Volvo completes Nissan Diesel purchase

Swedish truck maker Volvo has successfully acquired Japan's Nissan Diesel, the companies said Saturday, the latest merger in the industry as companies prepare for more stringent emissions rules.

In a friendly takeover bid Volvo received roughly 96 percent of the shares outstanding in truck maker Nissan Diesel Motor Co. Ltd.

Nissan Diesel controls nearly a quarter of the Japanese truck market.

“It is pleasing that we received such a level of acceptance,” Volvo’s chief executive Leif Johansson said in a statement. “We foresee major mutual benefits for the Volvo Group and Nissan Diesel with this transaction and it is highly satisfying that owners in Nissan Diesel share this view.”

Nissan Diesel has said the deal would allow greater investment in research and development to meet global regulations on vehicle emissions, which are expected to become more costly in the United States, Japan and Europe by 2010.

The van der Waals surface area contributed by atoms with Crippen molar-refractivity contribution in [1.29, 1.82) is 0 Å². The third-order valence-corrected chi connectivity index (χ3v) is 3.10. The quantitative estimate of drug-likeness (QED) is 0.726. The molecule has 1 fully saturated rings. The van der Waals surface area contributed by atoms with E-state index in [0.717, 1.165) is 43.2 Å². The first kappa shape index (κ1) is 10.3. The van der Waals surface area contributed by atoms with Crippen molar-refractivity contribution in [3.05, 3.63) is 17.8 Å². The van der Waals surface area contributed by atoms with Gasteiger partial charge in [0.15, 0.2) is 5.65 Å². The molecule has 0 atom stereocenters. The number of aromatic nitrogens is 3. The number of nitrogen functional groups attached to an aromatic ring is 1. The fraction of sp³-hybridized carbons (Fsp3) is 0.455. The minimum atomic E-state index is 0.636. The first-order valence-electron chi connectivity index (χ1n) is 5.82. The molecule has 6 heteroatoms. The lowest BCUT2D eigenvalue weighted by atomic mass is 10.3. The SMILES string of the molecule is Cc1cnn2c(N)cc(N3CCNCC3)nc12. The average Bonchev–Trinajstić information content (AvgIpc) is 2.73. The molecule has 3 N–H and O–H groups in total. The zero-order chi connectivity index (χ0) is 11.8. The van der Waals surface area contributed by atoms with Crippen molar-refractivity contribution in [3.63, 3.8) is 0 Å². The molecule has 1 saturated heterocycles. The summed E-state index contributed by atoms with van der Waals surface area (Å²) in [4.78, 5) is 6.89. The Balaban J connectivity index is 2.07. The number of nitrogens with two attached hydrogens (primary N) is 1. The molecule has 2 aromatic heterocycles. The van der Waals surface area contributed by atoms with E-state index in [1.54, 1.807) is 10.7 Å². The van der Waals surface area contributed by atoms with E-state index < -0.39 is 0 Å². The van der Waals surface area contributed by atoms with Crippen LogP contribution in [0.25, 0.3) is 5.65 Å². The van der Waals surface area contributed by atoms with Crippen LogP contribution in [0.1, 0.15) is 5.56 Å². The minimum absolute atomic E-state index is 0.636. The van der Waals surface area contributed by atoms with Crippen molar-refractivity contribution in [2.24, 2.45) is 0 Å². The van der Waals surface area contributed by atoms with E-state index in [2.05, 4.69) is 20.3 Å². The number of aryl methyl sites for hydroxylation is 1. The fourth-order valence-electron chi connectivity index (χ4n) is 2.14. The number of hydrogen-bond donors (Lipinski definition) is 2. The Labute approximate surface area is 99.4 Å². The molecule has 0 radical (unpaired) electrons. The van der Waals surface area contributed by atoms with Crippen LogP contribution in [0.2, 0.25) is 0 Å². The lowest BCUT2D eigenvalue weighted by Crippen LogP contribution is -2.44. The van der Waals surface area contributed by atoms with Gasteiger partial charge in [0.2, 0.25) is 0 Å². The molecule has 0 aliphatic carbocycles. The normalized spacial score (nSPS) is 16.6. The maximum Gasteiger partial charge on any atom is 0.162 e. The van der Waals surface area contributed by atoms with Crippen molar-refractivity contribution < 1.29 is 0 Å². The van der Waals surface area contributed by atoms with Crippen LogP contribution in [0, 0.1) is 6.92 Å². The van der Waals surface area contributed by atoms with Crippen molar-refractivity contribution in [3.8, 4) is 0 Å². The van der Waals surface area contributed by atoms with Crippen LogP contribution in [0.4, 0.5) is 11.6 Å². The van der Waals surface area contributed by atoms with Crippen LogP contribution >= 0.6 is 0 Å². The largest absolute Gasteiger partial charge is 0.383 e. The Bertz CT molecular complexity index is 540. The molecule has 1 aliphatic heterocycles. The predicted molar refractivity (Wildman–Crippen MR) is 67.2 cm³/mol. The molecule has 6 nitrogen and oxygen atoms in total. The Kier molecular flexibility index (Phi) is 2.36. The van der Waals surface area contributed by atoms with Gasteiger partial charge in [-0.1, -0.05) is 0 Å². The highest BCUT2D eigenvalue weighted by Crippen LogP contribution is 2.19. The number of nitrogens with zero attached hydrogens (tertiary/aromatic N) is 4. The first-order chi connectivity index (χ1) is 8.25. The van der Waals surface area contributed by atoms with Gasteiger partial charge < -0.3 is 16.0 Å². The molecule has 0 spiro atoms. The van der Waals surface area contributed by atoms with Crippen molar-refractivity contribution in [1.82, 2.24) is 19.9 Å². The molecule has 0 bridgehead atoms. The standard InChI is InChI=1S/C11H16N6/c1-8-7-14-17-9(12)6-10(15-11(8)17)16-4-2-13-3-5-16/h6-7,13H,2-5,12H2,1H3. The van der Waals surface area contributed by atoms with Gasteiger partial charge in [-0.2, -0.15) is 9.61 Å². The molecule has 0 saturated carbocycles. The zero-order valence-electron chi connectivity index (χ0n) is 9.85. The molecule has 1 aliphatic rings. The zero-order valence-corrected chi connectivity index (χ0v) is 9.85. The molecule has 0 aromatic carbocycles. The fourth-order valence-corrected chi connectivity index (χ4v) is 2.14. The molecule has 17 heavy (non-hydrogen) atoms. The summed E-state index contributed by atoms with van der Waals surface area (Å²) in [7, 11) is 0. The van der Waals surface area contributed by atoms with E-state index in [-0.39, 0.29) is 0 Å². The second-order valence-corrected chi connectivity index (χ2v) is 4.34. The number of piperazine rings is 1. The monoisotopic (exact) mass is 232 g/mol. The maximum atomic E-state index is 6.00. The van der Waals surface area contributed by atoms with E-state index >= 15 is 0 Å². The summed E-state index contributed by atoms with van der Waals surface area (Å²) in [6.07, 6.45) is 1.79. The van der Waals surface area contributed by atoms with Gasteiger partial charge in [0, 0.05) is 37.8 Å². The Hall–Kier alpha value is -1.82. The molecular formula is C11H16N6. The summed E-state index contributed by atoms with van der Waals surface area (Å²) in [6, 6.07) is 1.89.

Volvo, which previously owned a 19 percent stake in Nissan Diesel, had proposed 540 yen per share for the remainder of the company, valuing the Japanese group at 135 billion yen ($1.01 billion dollars).

Volvo has concentrated on trucks after selling its Volvo Cars division to US group Ford in the late 1990s.

In 2001, the Swedish truck maker took over Renault Trucks, the heavy division of French group Renault.